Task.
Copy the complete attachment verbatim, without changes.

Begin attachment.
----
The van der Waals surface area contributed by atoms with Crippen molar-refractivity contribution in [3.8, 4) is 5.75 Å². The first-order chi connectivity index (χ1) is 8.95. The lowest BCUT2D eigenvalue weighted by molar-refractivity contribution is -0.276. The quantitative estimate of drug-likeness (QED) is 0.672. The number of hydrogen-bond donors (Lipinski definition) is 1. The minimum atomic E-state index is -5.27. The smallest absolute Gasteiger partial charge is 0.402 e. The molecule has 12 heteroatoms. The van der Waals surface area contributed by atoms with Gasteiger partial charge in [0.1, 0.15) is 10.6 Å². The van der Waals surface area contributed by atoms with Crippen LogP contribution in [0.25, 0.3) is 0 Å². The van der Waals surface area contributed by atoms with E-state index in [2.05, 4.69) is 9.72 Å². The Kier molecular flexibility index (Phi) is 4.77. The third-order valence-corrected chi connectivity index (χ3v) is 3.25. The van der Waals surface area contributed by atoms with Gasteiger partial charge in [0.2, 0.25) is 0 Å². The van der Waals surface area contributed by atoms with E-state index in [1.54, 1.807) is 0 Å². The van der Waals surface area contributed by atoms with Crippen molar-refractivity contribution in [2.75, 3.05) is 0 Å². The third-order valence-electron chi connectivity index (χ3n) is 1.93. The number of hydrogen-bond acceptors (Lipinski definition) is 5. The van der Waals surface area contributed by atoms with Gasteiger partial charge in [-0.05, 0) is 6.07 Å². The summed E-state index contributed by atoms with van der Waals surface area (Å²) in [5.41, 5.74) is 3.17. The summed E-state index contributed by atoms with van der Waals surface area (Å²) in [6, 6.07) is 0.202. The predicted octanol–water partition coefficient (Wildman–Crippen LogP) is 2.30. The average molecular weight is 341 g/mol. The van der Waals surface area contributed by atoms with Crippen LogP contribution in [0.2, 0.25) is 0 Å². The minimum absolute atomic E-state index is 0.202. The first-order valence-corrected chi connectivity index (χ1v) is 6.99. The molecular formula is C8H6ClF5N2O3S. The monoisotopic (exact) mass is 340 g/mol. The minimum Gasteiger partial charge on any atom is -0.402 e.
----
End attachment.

The van der Waals surface area contributed by atoms with Crippen molar-refractivity contribution in [3.8, 4) is 5.75 Å². The first-order chi connectivity index (χ1) is 8.95. The lowest BCUT2D eigenvalue weighted by molar-refractivity contribution is -0.276. The quantitative estimate of drug-likeness (QED) is 0.672. The number of hydrogen-bond donors (Lipinski definition) is 1. The minimum atomic E-state index is -5.27. The smallest absolute Gasteiger partial charge is 0.402 e. The molecule has 12 heteroatoms. The van der Waals surface area contributed by atoms with Gasteiger partial charge in [0.1, 0.15) is 10.6 Å². The van der Waals surface area contributed by atoms with Crippen LogP contribution in [0.25, 0.3) is 0 Å². The van der Waals surface area contributed by atoms with E-state index in [2.05, 4.69) is 9.72 Å². The Kier molecular flexibility index (Phi) is 4.77. The third-order valence-corrected chi connectivity index (χ3v) is 3.25. The van der Waals surface area contributed by atoms with Gasteiger partial charge in [0.2, 0.25) is 0 Å². The van der Waals surface area contributed by atoms with E-state index in [1.54, 1.807) is 0 Å². The van der Waals surface area contributed by atoms with Crippen molar-refractivity contribution in [2.75, 3.05) is 0 Å². The third-order valence-electron chi connectivity index (χ3n) is 1.93. The number of hydrogen-bond acceptors (Lipinski definition) is 5. The van der Waals surface area contributed by atoms with Gasteiger partial charge in [-0.05, 0) is 6.07 Å². The summed E-state index contributed by atoms with van der Waals surface area (Å²) in [5.41, 5.74) is 3.17. The summed E-state index contributed by atoms with van der Waals surface area (Å²) in [6, 6.07) is 0.202. The predicted octanol–water partition coefficient (Wildman–Crippen LogP) is 2.30. The average molecular weight is 341 g/mol. The van der Waals surface area contributed by atoms with Crippen LogP contribution in [0.2, 0.25) is 0 Å². The minimum absolute atomic E-state index is 0.202. The first-order valence-corrected chi connectivity index (χ1v) is 6.99. The molecular formula is C8H6ClF5N2O3S. The monoisotopic (exact) mass is 340 g/mol. The minimum Gasteiger partial charge on any atom is -0.402 e.